Ann Beattie is one of the writers who decisively demonstrates the shortsightedness of my knee-jerk rejection of the form. Although she’s written enough novels to take of a sizable portion of a shelf, it’s her short stories that totally transfix. They are about incident more than plot, the rippling of emotion more than the shock of the unexpected twist. Beattie captures people moving through mundane lives and illuminates the triumph and heartbreak of simply existing. I don’t know that I could recount the specific happenings of any of her stories, rattling off the details the link into one another. But I can easily recapture the feel of reading them, mostly informed by the sense I’m eavesdropping on individuals who have entire histories I will never know and futures I won’t see.

In her attentiveness to the intricacies of life — the moments that can easily be overlooked but often perplexingly stick in the memory more firmly that the grander tumult — Beattie reminds me of Anne Tyler, the first author who taught me that a story doesn’t need to have a big, obvious hook to be important and meaningful, that fiction’s strength is less in its invention than in its truthfulness. Beattie reminds me that it doesn’t take pages upon pages upon pages to achieve that honesty. Sometimes a few words will do.

Previous entries in this series can be found by clicking on the “My Writers” tag.

My Writers: Chris Claremont

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Though all of my instincts — meticulously steeped in self-consciousness and boomeranging snobbery — prod me to reserve this particular feature for scribes who convey a veneer of intellectual credibility to my reading selections, there are times when I am compelled that many of the most formative writers in my life primarily tapped out words for comic book adventures. When I was rolling my eyes at whatever English class drudgery I was assigned (my school wasn’t astute enough to realize that maybe teenagers would respond positively to the likes of Kurt Vonnegut and J.D. Salinger), I was rushing eagerly back the colorful exploits of superhumans in spandex suits, devouring every last mellifluous word. And it’s probably reasonable to say that one of the first comic book writers whose name locked into my brain as a titan of his craft was Chris Claremont.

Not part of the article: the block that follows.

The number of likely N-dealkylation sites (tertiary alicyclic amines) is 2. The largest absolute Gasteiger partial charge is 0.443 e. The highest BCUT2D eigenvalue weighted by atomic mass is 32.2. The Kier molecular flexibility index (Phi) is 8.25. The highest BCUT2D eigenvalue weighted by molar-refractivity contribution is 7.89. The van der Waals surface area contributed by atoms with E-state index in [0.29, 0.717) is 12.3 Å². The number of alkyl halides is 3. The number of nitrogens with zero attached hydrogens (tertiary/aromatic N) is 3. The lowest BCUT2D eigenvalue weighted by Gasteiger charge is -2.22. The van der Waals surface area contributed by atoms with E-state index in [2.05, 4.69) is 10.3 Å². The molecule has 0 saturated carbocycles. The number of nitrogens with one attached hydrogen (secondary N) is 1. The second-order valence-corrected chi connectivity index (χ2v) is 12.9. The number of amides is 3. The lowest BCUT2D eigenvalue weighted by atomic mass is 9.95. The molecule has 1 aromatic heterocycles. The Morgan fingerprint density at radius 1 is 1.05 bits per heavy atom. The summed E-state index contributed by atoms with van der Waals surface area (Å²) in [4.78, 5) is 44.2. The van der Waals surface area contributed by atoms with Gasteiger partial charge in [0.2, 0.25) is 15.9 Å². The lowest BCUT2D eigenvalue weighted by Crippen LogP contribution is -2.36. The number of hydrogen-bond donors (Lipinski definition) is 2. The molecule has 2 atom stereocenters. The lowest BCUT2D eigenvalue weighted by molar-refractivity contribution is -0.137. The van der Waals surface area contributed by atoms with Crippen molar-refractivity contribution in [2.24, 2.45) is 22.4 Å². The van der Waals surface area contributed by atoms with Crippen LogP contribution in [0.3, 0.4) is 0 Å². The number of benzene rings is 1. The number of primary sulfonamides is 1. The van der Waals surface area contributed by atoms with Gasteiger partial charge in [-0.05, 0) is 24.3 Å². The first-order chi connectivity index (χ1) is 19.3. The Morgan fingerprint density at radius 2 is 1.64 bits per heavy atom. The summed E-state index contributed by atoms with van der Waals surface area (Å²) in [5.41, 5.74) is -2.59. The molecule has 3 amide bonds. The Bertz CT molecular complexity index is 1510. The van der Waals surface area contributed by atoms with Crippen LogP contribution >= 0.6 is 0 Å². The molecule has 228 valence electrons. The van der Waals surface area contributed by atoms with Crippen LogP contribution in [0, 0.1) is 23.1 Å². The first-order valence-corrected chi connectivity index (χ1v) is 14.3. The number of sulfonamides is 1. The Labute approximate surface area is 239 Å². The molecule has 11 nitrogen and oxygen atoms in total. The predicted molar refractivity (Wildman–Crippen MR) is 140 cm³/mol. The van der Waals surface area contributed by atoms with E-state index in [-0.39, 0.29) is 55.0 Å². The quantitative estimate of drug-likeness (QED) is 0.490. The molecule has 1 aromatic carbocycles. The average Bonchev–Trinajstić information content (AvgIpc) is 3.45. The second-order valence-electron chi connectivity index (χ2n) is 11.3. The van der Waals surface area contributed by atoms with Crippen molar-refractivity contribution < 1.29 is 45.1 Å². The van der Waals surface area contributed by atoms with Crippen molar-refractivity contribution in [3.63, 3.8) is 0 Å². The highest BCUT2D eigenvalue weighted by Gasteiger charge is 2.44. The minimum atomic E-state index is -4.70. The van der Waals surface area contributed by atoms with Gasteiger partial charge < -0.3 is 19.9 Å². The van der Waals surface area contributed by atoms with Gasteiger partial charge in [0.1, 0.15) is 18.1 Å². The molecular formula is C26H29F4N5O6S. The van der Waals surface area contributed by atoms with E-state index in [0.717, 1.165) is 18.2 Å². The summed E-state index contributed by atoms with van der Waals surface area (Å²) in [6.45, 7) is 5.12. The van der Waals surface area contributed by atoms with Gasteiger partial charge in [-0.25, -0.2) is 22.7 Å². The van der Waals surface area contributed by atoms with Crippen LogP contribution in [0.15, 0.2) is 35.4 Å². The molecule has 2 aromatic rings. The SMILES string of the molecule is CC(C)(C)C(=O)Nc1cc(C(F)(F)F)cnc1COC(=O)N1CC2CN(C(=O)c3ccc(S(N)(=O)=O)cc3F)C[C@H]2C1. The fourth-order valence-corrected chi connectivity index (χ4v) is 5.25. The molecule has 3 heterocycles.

Admittedly, my devotion to Claremont was partially due to the fact that he had a clear creative identity within Marvel Comics, my publisher of choice. He wrote The Uncanny X-Men, which meant he was in charge of the mutants. I started reading his comics right at the point those characters began an astounding rise in popularity. Once little more than a fringe subset within the Marvel Universe that gave the publisher’s foundational writer Stan Lee the chance to make an admirable arguments condemning bigotry, the characters all but took over in the nineteen-eighties, presumably in part because the aging of the readership base meant their were a few more outcast teenagers who found useful avatars in the residents of Xavier’s School for Gifted Youngsters.

There was probably some timely happenstance to the rise of the mutants, but surely some of it could also be ascribed to Claremont’s approach to the characters. He had a gift for enlivening melodrama, accentuating the woes of the tragically different heroes and grandly carrying them from one wrenching setback to another. He tilted toward the sort of anguished philosophies that could fill a Mead notebook with bad high school poetry and paced the interpersonal adventures with the impeccable timing of the most seasoned soap opera scripters. It was silly and florid and, to my young eyes, flatly perfect.

As the X-Men grew in popularity, so did Marvel’s desire to make sure every slot of the the spinner rack was stocked with a tie-in title. At least initially, Claremont wrote most of the film, engaging in arguably the most robust world-building in that particular fictional universe since the heyday of Lee’s collaboration with artist Jack Kirby. The sprawl did Claremont no favors, and eventually keeping tracking of everything became exhausting to me as a reader. But I still remember those heady days when keeping up with the mutants was manageable and consistently exciting.

Previous entries in this series can be found by clicking on the “My Writers” tag.